The rise in support for Chega and the IL comes partly from traditional right-wing voters, especially those frustrated at leader Rui Rio’s attempts to face in all directions at the same time. During the campaign, Rui swung between courting Costa and echoing the racist rhetoric of far-right Chega. But support for new right wing parties in this confusing period is also coming from layers of the population that backed the left parties in the past when they raised hopes of breaking with the current system, as well as from previously abstentionist layers, which the left should be attempting to win over. We must sound the alarm over these results. Because the left has tied itself to support for a capitalist government, the populist right is succeeding in posing as an anti-establishment alternative, scapegoating the Roma population and those who receive welfare payments.

As the CWI explained previously:  It was not wrong for the left parties to have helped Costa to bring down the right-wing PSD government in 2015. But it was a fatal error to sign a pact that guaranteed Costa stability without winning commitments that there would be no attacks on the living standards of the working class. Costa has used his position to protect the profits of big business and oversee a further real-term fall in wages, and yet more insecurity and cuts to services, maintaining the anti-union laws of his conservative predecessor. (See

We argued that: As soon as Costa was in position, the left should have immediately gone on the offensive, including with street protests and trade union action, to demand bold socialist policies which could solve the problems facing working-class people. This would have begun the process of clearing the immense political confusion which exists and demonstrated whose side the different political forces in Portugal are on. Either concessions would be forced from the PSP or workers’ illusions in it would be dispelled and, at a time favourable to the left, new elections could be forced. (See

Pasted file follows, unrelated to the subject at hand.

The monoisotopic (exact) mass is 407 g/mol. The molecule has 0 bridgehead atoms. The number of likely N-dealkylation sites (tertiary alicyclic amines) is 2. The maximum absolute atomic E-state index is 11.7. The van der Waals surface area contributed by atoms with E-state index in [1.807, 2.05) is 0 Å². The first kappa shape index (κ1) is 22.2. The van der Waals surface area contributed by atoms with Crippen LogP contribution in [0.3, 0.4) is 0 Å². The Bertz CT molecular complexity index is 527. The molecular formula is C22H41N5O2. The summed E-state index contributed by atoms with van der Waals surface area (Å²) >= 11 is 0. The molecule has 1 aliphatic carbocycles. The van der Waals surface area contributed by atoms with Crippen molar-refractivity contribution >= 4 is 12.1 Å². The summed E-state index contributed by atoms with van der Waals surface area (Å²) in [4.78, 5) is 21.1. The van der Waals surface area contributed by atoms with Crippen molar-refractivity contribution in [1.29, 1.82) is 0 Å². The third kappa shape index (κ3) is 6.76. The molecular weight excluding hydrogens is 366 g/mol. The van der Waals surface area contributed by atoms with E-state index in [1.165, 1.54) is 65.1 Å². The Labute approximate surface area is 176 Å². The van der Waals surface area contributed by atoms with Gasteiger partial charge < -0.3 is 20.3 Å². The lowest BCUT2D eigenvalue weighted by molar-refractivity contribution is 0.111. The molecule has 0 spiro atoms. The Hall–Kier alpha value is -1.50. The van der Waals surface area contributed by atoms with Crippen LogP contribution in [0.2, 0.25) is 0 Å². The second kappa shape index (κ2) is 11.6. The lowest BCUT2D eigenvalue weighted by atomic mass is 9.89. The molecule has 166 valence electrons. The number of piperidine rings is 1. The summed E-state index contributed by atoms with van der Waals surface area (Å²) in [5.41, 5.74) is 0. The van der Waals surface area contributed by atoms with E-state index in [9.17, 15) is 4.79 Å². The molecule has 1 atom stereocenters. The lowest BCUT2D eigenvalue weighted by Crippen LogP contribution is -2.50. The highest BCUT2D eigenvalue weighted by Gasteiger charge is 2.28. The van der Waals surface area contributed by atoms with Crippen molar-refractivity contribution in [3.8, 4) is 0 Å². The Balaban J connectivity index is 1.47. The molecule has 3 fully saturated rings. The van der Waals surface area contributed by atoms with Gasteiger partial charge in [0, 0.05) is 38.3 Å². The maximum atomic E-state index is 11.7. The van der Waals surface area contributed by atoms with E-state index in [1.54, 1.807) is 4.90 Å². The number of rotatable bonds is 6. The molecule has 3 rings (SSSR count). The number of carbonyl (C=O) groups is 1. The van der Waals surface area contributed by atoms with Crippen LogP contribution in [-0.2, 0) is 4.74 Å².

Costa and the PS have until now outmanoeuvred the left, but that does not mean that the period ahead will be one of stability. He has pledged to continue his futile and destructive attempts to cut Portugal’s debt in order to placate the EU and the other institutions of capitalism. Portugal is in line to receive €45 billion euros in post-pandemic aid from the EU. But the conditions which come with the money will mean more pressure to keep wages low, to cut services, sustain and extend privatisation and restrict workers’ rights.

Capitalism has failed in Portugal. It is Western Europe’s poorest country and the gap between nations is widening. GDP per person in Portugal has fallen from 72% of the European average to 65% in the last 20 years. What growth has been recorded over the last decade has been fuelled by an unsustainable bubble in property that has priced housing out of reach of many. A tourism boom (tourism now accounts for 15% of the economy) has been built on a race to the bottom in wages in order to attract European tourists away from North Africa and other destinations.

Average wages are a third lower even than in neighbouring Spain and Italy and two million people live on less than €450 a month. Twenty per cent of the population have emigrated in search of a better life, including 20,000 nurses in the last decade. The pandemic has only widened the inequalities in and between states.

Only socialism offers an end to the agony.  We call for an increase in the minimum wage, stable and universal employment contracts, above-inflation pay rises, a mass programme of public housing, the rebuilding of public health and education systems and the nationalisation of the banks and the big companies to pay for it all.

There will be explosions ahead in Portugal. Portuguese workers will rediscover their proud revolutionary history and new forces will step onto the battlefield to fight for socialism. They will succeed if a Marxist force is built which learns the lessons of the victories and defeats of our class and charts a course forward. Join the CWI and help complete that historic task!



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February 2022